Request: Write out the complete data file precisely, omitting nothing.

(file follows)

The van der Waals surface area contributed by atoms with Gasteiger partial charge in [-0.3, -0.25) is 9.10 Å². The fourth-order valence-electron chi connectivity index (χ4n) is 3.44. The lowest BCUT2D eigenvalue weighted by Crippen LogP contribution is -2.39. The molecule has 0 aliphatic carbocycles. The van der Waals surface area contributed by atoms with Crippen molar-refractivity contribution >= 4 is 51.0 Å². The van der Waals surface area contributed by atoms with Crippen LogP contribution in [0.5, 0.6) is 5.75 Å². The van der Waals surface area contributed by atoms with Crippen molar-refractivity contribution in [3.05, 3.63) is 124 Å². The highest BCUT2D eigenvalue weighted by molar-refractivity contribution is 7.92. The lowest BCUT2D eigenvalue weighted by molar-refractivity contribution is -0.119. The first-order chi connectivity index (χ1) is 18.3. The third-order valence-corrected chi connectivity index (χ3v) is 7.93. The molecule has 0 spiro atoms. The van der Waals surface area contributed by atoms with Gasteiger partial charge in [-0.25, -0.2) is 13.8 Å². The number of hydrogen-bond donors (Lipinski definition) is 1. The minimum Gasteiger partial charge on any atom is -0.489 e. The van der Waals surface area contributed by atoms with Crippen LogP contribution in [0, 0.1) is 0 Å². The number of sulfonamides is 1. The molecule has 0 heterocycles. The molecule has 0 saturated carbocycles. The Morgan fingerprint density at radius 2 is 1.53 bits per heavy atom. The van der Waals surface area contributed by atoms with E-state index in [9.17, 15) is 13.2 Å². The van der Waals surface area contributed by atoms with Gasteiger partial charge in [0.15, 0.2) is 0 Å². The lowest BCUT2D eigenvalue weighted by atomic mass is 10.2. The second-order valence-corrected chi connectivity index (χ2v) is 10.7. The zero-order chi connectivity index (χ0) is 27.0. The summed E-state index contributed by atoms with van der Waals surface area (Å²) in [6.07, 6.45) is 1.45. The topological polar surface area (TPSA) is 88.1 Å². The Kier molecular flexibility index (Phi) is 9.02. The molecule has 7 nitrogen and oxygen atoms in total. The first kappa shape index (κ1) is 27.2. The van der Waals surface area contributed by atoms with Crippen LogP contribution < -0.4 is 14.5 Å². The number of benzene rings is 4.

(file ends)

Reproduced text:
The van der Waals surface area contributed by atoms with Gasteiger partial charge in [-0.3, -0.25) is 9.10 Å². The fourth-order valence-electron chi connectivity index (χ4n) is 3.44. The lowest BCUT2D eigenvalue weighted by Crippen LogP contribution is -2.39. The molecule has 0 aliphatic carbocycles. The van der Waals surface area contributed by atoms with Crippen molar-refractivity contribution >= 4 is 51.0 Å². The van der Waals surface area contributed by atoms with Crippen LogP contribution in [0.5, 0.6) is 5.75 Å². The van der Waals surface area contributed by atoms with Crippen molar-refractivity contribution in [3.05, 3.63) is 124 Å². The highest BCUT2D eigenvalue weighted by molar-refractivity contribution is 7.92. The lowest BCUT2D eigenvalue weighted by molar-refractivity contribution is -0.119. The first-order chi connectivity index (χ1) is 18.3. The third-order valence-corrected chi connectivity index (χ3v) is 7.93. The molecule has 0 spiro atoms. The van der Waals surface area contributed by atoms with Gasteiger partial charge in [-0.25, -0.2) is 13.8 Å². The number of hydrogen-bond donors (Lipinski definition) is 1. The minimum Gasteiger partial charge on any atom is -0.489 e. The van der Waals surface area contributed by atoms with Crippen LogP contribution in [0, 0.1) is 0 Å². The number of sulfonamides is 1. The molecule has 0 heterocycles. The molecule has 0 saturated carbocycles. The Morgan fingerprint density at radius 2 is 1.53 bits per heavy atom. The van der Waals surface area contributed by atoms with E-state index in [9.17, 15) is 13.2 Å². The van der Waals surface area contributed by atoms with Gasteiger partial charge in [0.15, 0.2) is 0 Å². The lowest BCUT2D eigenvalue weighted by atomic mass is 10.2. The second-order valence-corrected chi connectivity index (χ2v) is 10.7. The zero-order chi connectivity index (χ0) is 27.0. The summed E-state index contributed by atoms with van der Waals surface area (Å²) in [6.07, 6.45) is 1.45. The topological polar surface area (TPSA) is 88.1 Å². The Kier molecular flexibility index (Phi) is 9.02. The molecule has 7 nitrogen and oxygen atoms in total. The first kappa shape index (κ1) is 27.2. The van der Waals surface area contributed by atoms with Crippen LogP contribution < -0.4 is 14.5 Å². The number of benzene rings is 4.